Evaluating the costs and benefits of increased funding for public transportation in Chicago
Author(s)Schofield, Mark L., 1973-
Massachusetts Institute of Technology. Dept. of Civil and Environmental Engineering.
Frederick P. Salvucci.
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(cont.) off-peak ridership, is at or slightly below break-even with respect to net benefits if the CTA cost structure and tax source of subsidy remains unchanged. In order to justify any significant additional long-term funding for the purpose of growing ridership, the CTA should make operational changes to lower its costs and should seek additional funding from sources with lower societal costs.The Chicago Transit Authority (CTA) faces an immediate financial crisis and a long-term struggle to maintain its role as a meaningful transportation provider in Chicago. Political and financial constraints will induce significant ridership losses in the near term unless additional operating funds are made available. Moreover, even if funding for current fares and service levels is maintained, the CTA risks a continuing decline in market share unless additional action is taken. This thesis investigates the costs and benefits of increased funding for the Chicago Transit Authority under various scenarios. First, it examines historical and political factors that have created the current tenuous environment for public transportation in Chicago. Then, it establishes a framework for assessing the potential effects of increased funding. A distinction is emphasized between measures that are internal to the agency, such as cost-effectiveness, and external measures of benefit to riders and the region. A simplified, strategic cost-benefit framework is outlined, focusing on three major benefit categories that drive political decision-making: transit rider mobility (or generalized cost), congestion mitigation, and regional air quality. Examination of the likely near-term effects of the financial crisis shows that additional funding is clearly justified in order to avoid the projected fare increases and ridership losses, even when the costs of public funding are included. However, achieving additional ridership growth through endogenous agency action is more difficult. It could be achieved through fare reductions, but political constraints make such a move unlikely. A straightforward expansion of service, even if targeted at buses and more responsive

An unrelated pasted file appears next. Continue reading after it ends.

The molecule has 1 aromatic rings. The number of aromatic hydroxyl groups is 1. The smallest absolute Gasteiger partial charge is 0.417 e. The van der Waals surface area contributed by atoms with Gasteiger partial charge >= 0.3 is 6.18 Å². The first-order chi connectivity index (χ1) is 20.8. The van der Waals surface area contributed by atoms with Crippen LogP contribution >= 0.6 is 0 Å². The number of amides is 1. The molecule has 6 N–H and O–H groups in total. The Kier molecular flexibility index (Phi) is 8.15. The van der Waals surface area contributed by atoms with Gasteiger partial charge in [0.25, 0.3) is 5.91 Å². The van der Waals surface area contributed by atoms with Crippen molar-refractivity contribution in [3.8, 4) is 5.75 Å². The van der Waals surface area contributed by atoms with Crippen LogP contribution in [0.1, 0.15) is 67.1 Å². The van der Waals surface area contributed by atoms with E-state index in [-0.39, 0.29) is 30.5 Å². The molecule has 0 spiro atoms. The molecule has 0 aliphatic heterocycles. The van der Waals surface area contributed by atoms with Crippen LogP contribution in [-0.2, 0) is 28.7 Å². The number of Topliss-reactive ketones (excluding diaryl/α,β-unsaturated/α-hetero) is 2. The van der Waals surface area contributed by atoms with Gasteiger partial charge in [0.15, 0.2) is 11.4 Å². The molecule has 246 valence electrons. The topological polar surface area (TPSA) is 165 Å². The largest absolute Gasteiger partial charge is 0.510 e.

Thesis (S.M.)--Massachusetts Institute of Technology, Dept. of Civil and Environmental Engineering, 2004.Includes bibliographical references (p. 117-119).
DepartmentMassachusetts Institute of Technology. Dept. of Civil and Environmental Engineering.
Massachusetts Institute of Technology
Civil and Environmental Engineering.